Consider a Black Scholes market with constant coefficients, a bond and two risky assets: $$dB_{t}=r B_{t}dt \\ dS_{t}^{i}=S_{t}^{i}(b_{i}dt+\sigma_{i,1}dW_{t}^{1}+\sigma_{i,2}dW_{t}^{2})$$ where $i=1,2$ and $W_{t}^{1},W_{t}^{2}$ are two independent Brownian Motions.

I want to determine the fair price of the option with payoff at maturity $T$: $$X(T)=(S_{T}^{1}-S_{T}^{2})^{+}$$

I have applied Girsanov´s Theorem twice, first to find a risk-neutral measure $Q$, then to find another measure $Q'$ such that the quotient process $S^{1}/S^{2}$ is a martingale under $Q'$.

Using risk-neutral pricing, I know that the fair price must be: $$E_{Q}[X(T)]e^{-rT}$$ I now want to change numeraire, to arrive at: $$E_{Q}[X(T)]e^{-rT}=E_{Q''}[(\frac{S^{1}_{T}}{S_{T}^{2}}-1)^{+}]S_{0}^{2}$$ which is the Black-Scholes price of a call on $S^{1}/S^{2}$ with strike price $K=1$ and maturity $T$ (and for which I have the classical formula). But this of course only holds, if $Q''$ is a risk-neutral measure for $S^{1}/S^{2}$.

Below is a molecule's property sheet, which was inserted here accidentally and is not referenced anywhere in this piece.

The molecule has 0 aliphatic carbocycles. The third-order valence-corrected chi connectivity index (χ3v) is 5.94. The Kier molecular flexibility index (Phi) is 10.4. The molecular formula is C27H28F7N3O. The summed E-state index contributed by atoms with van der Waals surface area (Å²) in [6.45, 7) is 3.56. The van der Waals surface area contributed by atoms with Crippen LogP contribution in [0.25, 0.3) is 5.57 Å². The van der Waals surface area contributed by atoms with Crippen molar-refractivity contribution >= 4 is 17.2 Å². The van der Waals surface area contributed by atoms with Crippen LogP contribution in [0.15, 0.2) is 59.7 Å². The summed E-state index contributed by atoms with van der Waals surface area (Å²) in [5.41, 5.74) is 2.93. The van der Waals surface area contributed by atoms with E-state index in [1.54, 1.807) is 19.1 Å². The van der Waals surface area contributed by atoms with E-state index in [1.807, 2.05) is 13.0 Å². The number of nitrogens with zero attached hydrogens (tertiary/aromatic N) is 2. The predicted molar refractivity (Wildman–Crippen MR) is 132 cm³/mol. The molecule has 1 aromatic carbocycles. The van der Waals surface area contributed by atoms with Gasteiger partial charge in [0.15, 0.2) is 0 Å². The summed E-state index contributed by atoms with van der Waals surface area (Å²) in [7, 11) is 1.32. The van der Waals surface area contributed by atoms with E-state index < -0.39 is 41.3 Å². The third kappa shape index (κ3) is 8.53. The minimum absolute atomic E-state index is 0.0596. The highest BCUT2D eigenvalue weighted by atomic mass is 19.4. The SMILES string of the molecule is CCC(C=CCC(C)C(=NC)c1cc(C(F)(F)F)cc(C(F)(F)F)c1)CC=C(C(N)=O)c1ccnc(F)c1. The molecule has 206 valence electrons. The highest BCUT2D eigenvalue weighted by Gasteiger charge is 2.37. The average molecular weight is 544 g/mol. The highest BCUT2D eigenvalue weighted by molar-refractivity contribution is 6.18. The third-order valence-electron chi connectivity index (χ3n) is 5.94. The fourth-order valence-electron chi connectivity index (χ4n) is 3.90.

And unfortunately $Q' \neq Q''$ ... how can I conclude?

  • $\begingroup$ $S_t^1/S_t^2$ should emerge as a $Q''$-martingale by definition, i.e. it has zero drift (if no divs and no repo are assumed). Also, since it's the ratio of 2 lognormals, it remains a lognormal, with volatility given by $\sigma^2 = (\sigma_1^2 + \sigma_2^2 - 2 \rho \sigma_1 \sigma_2)$, since only the drift is altered per a change of measure, not volatility. $\endgroup$
    – Quantuple
    Jul 13, 2020 at 11:37
  • $\begingroup$ @Quantuple Change of numeraire means $\frac{dQ''}{dQ} = e^{rT} \frac{S^{2}_{0}}{S_{T}^{2}}$ - how does this imply that $S_{t}^{1}/S_{t}^{2}$ is indeed a $Q''$-martingale? I have a measure $Q'$ under which it is, but I got that from Girsanov and it is not $Q''$ as defined above $\endgroup$ Jul 13, 2020 at 12:10
  • $\begingroup$ Under the measure $\Bbb{N}$ associated to the numéraire $N_t$, for any self-financing strategy $V_t$, $V_t/N_t$ is a $\Bbb{N}$-martingale by definition, i.e. $$ V_0 = \Bbb{E}^\Bbb{N} \left[ N_0/N_T V_T \right] $$ So, if you use the numéraire $S_t^2$ $$ V_0 = S_0^2 \Bbb{E}^{\Bbb{S}^2} \left[ V_T^+/S_T^2 \right] $$ Noting that trading $V_t$ (spread option) and $S_t^1$ are both self-financing strats then $\Bbb{S}^2$ is such that $S_t^1/S_t^2$ is a martingale and same for $V_t/S_t^2$ which gives $$V_t = S_0^2 \Bbb{E}^{\Bbb{S}^2}\left[ (S_T^1/S_T^2 - 1)^+ \right] $$ so Q' = Q'' for you. $\endgroup$
    – Quantuple
    Jul 13, 2020 at 12:26


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